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Title: Urban nutrient recovery through cultivation of chlorella sorokiniana
Authors: Lim, Chun Yong
Keywords: DRNTU::Engineering::Environmental engineering::Waste management
DRNTU::Engineering::Environmental engineering::Water treatment
DRNTU::Engineering::Civil engineering::Water resources
Issue Date: 2015
Source: Lim, C. Y. (2015). Urban nutrient recovery through cultivation of chlorella sorokiniana. Doctoral thesis, Nanyang Technological University, Singapore.
Abstract: High rate food consumption in urban cities causes vast amounts of nutrients, specifically nitrogen (N) and phosphorus (P) in this thesis, used in agriculture to end up in discarded food wastes and human urine. The latter contains 60 % of total N and 80 % of total P in all urban wastewater streams combined. Current conventional treatment processes do not recover these nutrients, resulting in more than 30 million metric tonnes (MMT) of N being released back to the atmosphere and more than 10 MMT of P not recovered for reuse, mostly buried dispersed in urban landfills. While such massive wastages are ongoing, another promising industry is yearning for cheap nutrients. Microalgae have been widely classified as the 3rd generation biofuel feedstock and nutrient resource has been identified as one of the key challenges for large-scale microalgae production. Recent years, the bulk of investigation has been on using various wastewater streams from industries, piggeries and dairies as nutrient supplies for microalgae cultivation. In this thesis, 2 waste streams have been identified for urban nutrient recovery: effluent of anaerobically digested food waste (ADE) and fresh human urine. It would be of significant environmental benefits and economic savings should the recovery of such urban waste nutrients be successfully coupled with microalgae cultivation. Chlorella sorokiniana was the microalga species used in this thesis, selected from review of available literature, and subsequently proven to be a very suitable species for the objectives. During exponential growth phase, its mixotrophic specific growth rate (0.134 h-1) was almost the addition of those of photoautotrophic culture (0.045 h-1) and heterotrophic culture (0.090 h-1), with doubling time as short as 5 h. When cultivated in semi-continuous mode, the cells could adapt with 12-hourly interchanging trophic conditions without any observed growth lag for 15 consecutive days. Such high growth capability and adaptability are advantageous for nutrient recovery from sources with fluctuating characteristics common in wastewater streams. It was also found that different trophic conditions did not have any significant impact to cell size and weight. C. sorokiniana was subsequently cultivated in 6-L semi-continuous photobioreactor using synthetic wastewater. 0.98 g L-1 d-1 of algal biomass was produced in tandem with a 94.7% removal of 254.4 mg L-1 C-acetate, a 100% removal of 84.7 mg L-1 N-NH4 and a removal of 15.0 mg L-1 P-PO4. ADE did not show signs of any microalgal growth inhibitors and the cells could grow well in medium containing high concentrations, up to 75 % (v/v), of ADE. However, other macro- and micro-nutrients were low in concentrations as compared to N and P. Magnesium has been found to be the most critical supplement required in ADE to ensure growth of the microalgal cells. However, the elemental composition of the cultivated biomasses could be different to that in the control biomasses, specifically iron and manganese. In the 6-L semi-continuous culture setup used, 6-time diluted ADE resulted in the best nutrient recovery. As high as 86.8 and 15.97 mg L-1 d-1 of N and P could be recovered, with recoveries as high as 94.6 and 100 %, respectively. Biomass productivity using ADE was consistently 20 % lower as compared to the cultivation in synthetic wastewater, but the average lipids contents were more than 35 %, higher than the 31 % in control cultures. Microalgae cultivation in concentrated urine was proven to be difficult as urea hydrolysis and precipitation occurred rapidly. The approach was then changed to use fresh urine as daily nutrient stock for N and P, microalgal biomass grew from 0.44 to 0.96 g l-1 utilising 62.64 mg l-1 of N and 10.64 mg l-1 of P, achieving 80.4 % and 96.6 % recoveries, respectively in a 1-day non-sterile cultivation cycle. Overall, microalgae grown with urine added as nutrient supplement show no signs of inferiority as compared to those grown in recipe medium BG11 in terms of mass and chlorophyll a growth rates as well as resulting lipids (36.8 %) and energy contents (21.0 kJ g-1). The use of an organic flocculant for the harvesting of the microalgal cells is important to ensure a wide range of downstream uses for the biomasses cultivated. Chitosan is one such potential flocculant and was experimented in this study. For microalgae concentrations of 0.2 to 1.0 g/L, up to 30 times concentration or more (converted from 97% algae concentration reduction in supernatant) could be achieved using a chitosan:cell ratio (w/w) of 1:160. For higher algal concentrations (2.0 to 5.0 g l-1), chitosan requirement could also be higher (up to a chitosan:cell ratio of 1:80). Multiple dosing and strict pH controls proved effective in minimising chitosan usage. In this study, chitosan flocculation could consistently harvest up to 99% of the free cells , thus providing an almost cell-free supernatant discharge that could possibly be reused, as well as producing a high-density algal broth for more effective transportation to centralised downstream green biorefining processes.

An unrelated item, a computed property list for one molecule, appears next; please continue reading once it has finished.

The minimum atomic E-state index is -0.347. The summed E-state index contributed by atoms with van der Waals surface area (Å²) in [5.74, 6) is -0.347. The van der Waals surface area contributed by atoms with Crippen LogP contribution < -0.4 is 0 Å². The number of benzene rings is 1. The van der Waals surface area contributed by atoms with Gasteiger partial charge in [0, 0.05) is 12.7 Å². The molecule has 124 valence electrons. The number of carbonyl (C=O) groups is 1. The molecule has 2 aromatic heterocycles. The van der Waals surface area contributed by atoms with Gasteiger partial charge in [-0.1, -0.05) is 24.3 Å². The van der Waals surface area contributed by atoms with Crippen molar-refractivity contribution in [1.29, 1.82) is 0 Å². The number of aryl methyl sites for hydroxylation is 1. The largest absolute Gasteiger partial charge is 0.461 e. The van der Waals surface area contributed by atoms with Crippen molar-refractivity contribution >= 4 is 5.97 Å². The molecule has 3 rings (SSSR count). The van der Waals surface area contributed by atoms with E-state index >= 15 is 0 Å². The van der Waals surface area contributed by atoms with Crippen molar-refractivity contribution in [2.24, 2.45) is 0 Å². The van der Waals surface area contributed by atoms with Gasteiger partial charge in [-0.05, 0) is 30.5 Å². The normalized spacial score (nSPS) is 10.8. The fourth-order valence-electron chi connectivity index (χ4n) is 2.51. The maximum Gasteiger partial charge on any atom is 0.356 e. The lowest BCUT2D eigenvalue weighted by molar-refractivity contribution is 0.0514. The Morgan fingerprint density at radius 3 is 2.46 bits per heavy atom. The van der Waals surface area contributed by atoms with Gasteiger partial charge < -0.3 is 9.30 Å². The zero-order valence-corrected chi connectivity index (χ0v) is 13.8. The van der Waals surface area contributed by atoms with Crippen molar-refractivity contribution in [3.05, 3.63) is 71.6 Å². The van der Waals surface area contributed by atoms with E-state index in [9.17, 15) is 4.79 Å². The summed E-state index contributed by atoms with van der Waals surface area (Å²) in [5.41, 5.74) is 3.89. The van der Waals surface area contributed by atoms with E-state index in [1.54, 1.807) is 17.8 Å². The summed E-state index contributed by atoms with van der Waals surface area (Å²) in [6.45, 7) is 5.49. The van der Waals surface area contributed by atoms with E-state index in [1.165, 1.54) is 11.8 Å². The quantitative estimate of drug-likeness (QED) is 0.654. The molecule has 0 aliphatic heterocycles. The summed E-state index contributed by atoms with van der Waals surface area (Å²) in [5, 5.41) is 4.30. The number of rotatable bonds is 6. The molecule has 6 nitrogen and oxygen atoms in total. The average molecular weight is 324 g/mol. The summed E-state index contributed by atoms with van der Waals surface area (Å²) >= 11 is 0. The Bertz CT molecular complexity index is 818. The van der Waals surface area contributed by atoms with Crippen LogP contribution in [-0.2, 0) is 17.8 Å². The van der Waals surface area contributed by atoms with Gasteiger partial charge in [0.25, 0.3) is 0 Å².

Schools: School of Civil and Environmental Engineering 
Research Centres: Residues and Resource Reclamation Centre 
Fulltext Permission: restricted
Fulltext Availability: With Fulltext
Appears in Collections:CEE Theses

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